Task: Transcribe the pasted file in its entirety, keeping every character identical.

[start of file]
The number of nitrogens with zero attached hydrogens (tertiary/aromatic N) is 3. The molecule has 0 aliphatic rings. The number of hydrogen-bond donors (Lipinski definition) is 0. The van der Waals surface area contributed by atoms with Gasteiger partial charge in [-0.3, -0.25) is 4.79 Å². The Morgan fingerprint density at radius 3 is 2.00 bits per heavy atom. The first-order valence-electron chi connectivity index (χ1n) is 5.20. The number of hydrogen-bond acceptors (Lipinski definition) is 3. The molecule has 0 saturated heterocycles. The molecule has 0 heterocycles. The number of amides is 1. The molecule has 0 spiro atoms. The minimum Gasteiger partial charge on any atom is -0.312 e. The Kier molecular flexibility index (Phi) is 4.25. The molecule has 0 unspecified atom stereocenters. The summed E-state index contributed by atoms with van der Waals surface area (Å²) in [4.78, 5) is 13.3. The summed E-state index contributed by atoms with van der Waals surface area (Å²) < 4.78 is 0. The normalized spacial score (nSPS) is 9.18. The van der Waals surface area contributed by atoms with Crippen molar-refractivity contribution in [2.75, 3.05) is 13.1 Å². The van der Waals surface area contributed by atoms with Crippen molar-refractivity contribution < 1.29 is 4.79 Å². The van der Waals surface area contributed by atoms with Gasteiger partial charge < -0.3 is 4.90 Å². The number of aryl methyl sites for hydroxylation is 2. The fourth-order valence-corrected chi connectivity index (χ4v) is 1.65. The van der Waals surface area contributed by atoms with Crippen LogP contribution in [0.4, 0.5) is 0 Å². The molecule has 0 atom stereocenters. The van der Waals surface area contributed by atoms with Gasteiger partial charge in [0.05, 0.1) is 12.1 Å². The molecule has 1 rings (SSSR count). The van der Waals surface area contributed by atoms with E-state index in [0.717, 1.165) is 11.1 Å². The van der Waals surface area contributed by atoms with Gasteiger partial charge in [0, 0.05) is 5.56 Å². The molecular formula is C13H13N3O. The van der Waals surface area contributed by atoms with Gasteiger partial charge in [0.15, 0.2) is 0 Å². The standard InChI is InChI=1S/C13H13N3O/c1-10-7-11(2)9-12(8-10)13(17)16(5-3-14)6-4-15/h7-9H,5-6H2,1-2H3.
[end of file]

The number of nitrogens with zero attached hydrogens (tertiary/aromatic N) is 3. The molecule has 0 aliphatic rings. The number of hydrogen-bond donors (Lipinski definition) is 0. The van der Waals surface area contributed by atoms with Gasteiger partial charge in [-0.3, -0.25) is 4.79 Å². The Morgan fingerprint density at radius 3 is 2.00 bits per heavy atom. The first-order valence-electron chi connectivity index (χ1n) is 5.20. The number of hydrogen-bond acceptors (Lipinski definition) is 3. The molecule has 0 saturated heterocycles. The molecule has 0 heterocycles. The number of amides is 1. The molecule has 0 spiro atoms. The minimum Gasteiger partial charge on any atom is -0.312 e. The Kier molecular flexibility index (Phi) is 4.25. The molecule has 0 unspecified atom stereocenters. The summed E-state index contributed by atoms with van der Waals surface area (Å²) in [4.78, 5) is 13.3. The summed E-state index contributed by atoms with van der Waals surface area (Å²) < 4.78 is 0. The normalized spacial score (nSPS) is 9.18. The van der Waals surface area contributed by atoms with Crippen molar-refractivity contribution in [2.75, 3.05) is 13.1 Å². The van der Waals surface area contributed by atoms with Crippen molar-refractivity contribution < 1.29 is 4.79 Å². The van der Waals surface area contributed by atoms with Gasteiger partial charge < -0.3 is 4.90 Å². The number of aryl methyl sites for hydroxylation is 2. The fourth-order valence-corrected chi connectivity index (χ4v) is 1.65. The van der Waals surface area contributed by atoms with Crippen LogP contribution in [0.4, 0.5) is 0 Å². The molecule has 0 atom stereocenters. The van der Waals surface area contributed by atoms with Gasteiger partial charge in [0.05, 0.1) is 12.1 Å². The molecule has 1 rings (SSSR count). The van der Waals surface area contributed by atoms with E-state index in [0.717, 1.165) is 11.1 Å². The van der Waals surface area contributed by atoms with Gasteiger partial charge in [0, 0.05) is 5.56 Å². The molecular formula is C13H13N3O. The van der Waals surface area contributed by atoms with Gasteiger partial charge in [0.15, 0.2) is 0 Å². The standard InChI is InChI=1S/C13H13N3O/c1-10-7-11(2)9-12(8-10)13(17)16(5-3-14)6-4-15/h7-9H,5-6H2,1-2H3.